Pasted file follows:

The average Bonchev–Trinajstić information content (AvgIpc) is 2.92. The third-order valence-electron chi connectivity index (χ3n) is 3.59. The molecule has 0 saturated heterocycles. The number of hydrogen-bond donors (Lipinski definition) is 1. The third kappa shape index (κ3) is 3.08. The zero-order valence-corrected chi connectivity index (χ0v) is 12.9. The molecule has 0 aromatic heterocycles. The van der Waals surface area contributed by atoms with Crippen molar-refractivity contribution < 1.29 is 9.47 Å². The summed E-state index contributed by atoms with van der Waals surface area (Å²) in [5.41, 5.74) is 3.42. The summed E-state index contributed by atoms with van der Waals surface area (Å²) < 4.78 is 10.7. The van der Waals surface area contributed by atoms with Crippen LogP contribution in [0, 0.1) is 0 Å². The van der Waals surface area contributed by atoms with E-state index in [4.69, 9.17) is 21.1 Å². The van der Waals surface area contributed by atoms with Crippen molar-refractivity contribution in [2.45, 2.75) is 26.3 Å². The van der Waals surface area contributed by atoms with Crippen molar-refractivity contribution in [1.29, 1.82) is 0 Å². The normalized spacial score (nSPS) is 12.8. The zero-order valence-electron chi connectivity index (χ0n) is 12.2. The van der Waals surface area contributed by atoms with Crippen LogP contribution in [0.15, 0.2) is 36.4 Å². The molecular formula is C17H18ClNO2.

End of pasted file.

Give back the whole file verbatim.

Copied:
The average Bonchev–Trinajstić information content (AvgIpc) is 2.92. The third-order valence-electron chi connectivity index (χ3n) is 3.59. The molecule has 0 saturated heterocycles. The number of hydrogen-bond donors (Lipinski definition) is 1. The third kappa shape index (κ3) is 3.08. The zero-order valence-corrected chi connectivity index (χ0v) is 12.9. The molecule has 0 aromatic heterocycles. The van der Waals surface area contributed by atoms with Crippen molar-refractivity contribution < 1.29 is 9.47 Å². The summed E-state index contributed by atoms with van der Waals surface area (Å²) in [5.41, 5.74) is 3.42. The summed E-state index contributed by atoms with van der Waals surface area (Å²) < 4.78 is 10.7. The van der Waals surface area contributed by atoms with Crippen LogP contribution in [0, 0.1) is 0 Å². The van der Waals surface area contributed by atoms with E-state index in [4.69, 9.17) is 21.1 Å². The van der Waals surface area contributed by atoms with Crippen molar-refractivity contribution in [2.45, 2.75) is 26.3 Å². The van der Waals surface area contributed by atoms with Crippen molar-refractivity contribution in [1.29, 1.82) is 0 Å². The normalized spacial score (nSPS) is 12.8. The zero-order valence-electron chi connectivity index (χ0n) is 12.2. The van der Waals surface area contributed by atoms with Crippen LogP contribution in [0.15, 0.2) is 36.4 Å². The molecular formula is C17H18ClNO2.